On the merits of the order of dismissal of April 26, we hold that the district court, as a matter of law, erred in its construction of Local Rule 21(a).
We note first, that the court did not and could not, on the facts, base the dismissal on F.R.Civ.P. 41(b), dealing with dismissal for want of prosecution. There was no want of prosecution by the plaintiff or her attorney. Nor do we have a wilful violation of a court order and facts from which it could be inferred that the plaintiff had long been 'deliberately proceeding in a dilatory fashion.' See Link v. Wabash R.R. Co., 1962, 370 U.S. 626, 82 S.Ct. 1386, 8 L.Ed.2d 734; Castlegate, Inc. v. National Tea Company, 1963, D.C., 34 F.R.D. 221;10 Comment, Sanctions at Pre-Trial Stages, 72 Yale L.Jour. 819 (1963). Instead, the court based its April 26 judgment of dismissal solely on the Alabama attorney's noncompliance with Atlanta Local Rule 21(a).
Local Rule 21(a) contains no sanctions, no provision authorizing dismissal of a complaint for noncompliance. Cf. F.R.Civ.P. 37.11 The effect of Local Rule 21(a), as construed below, is to allow dismissal of a complaint without notice, without a hearing, and without the court's reaching the merits of the defendant's motion to dismiss. In view of the district court's refusal to reconsider its decision, the Federal Rules offer no relief from the rigors of that construction of the local rule, even when the plaintiff is free from fault and when her non-resident attorney, in good faith, is in default only because of his lack of knowledge of the local rules.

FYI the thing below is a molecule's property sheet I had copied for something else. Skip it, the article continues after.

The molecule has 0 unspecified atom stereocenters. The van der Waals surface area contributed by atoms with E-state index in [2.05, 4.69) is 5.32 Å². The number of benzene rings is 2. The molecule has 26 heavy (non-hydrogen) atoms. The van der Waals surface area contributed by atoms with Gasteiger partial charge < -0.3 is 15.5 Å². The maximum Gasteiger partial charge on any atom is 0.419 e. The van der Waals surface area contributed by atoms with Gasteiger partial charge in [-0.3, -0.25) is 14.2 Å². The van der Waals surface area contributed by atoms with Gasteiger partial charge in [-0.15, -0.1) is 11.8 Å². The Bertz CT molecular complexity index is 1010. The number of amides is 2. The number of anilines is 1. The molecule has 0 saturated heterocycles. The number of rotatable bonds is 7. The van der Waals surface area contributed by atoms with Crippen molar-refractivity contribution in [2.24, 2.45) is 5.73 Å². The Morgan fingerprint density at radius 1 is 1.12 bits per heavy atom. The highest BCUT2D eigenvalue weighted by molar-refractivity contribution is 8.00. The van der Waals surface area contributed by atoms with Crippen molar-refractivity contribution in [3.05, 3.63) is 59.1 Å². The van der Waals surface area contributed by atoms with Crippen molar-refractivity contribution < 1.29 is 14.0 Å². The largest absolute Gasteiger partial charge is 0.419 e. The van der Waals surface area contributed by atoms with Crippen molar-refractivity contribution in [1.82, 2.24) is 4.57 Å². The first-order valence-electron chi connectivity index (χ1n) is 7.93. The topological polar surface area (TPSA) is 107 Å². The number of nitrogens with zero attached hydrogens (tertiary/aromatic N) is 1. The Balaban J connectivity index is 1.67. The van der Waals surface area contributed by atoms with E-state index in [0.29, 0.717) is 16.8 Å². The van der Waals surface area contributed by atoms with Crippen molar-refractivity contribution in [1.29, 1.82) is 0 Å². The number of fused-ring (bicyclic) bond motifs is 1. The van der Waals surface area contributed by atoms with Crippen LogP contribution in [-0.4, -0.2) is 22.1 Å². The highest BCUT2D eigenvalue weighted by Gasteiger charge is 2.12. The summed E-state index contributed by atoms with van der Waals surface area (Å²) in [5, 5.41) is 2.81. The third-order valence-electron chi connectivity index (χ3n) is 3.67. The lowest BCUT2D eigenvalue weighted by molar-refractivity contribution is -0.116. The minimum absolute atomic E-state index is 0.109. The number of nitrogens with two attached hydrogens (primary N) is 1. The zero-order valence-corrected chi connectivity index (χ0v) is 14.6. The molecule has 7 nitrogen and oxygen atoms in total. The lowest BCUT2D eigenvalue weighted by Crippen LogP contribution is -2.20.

Rather than adopt a construction leading to such a drastically punitive measure, we construe the rule as establishing merely an orderly and convenient method for apprizing the trial judge of the legal and factual issues. Should one of the parties be at fault in failing to file his brief and counter-affidavits, the trial judge would be justified in deciding the motion on the papers before him. That seems a proper sanction, when the attorneys know or should be charged with knowing the rules. In an analogous situation, in an appeal before this Court, when an appellee is in default, the Court may choose not to hear him but invariably the Court will decide the case on the merits, on the record and briefs before it.12
In comparable situations, such as a party's failure to answer interrogatories or to attend a hearing, when the failure is caused by the attorney's neglect, courts have usually resorted to conditional orders of dismissal.13 If this is not enough, courts may resort to disciplinary action against the erring attorney.14 In Gamble v. Pope & Talbot, Inc., E.D.Pa.1961, 191 F.Supp. 763; modified 3 Cir., 307 F.2d 729, cert. den'd 1962, 371 U.S. 888, 83 S.Ct. 187, 9 L.Ed.2d 123, a local rule, as in this case, required the timely filing of a pre-trial memorandum. The district court, unwilling to punish the plaintiff, imposed a fine on the neglectful attorney.15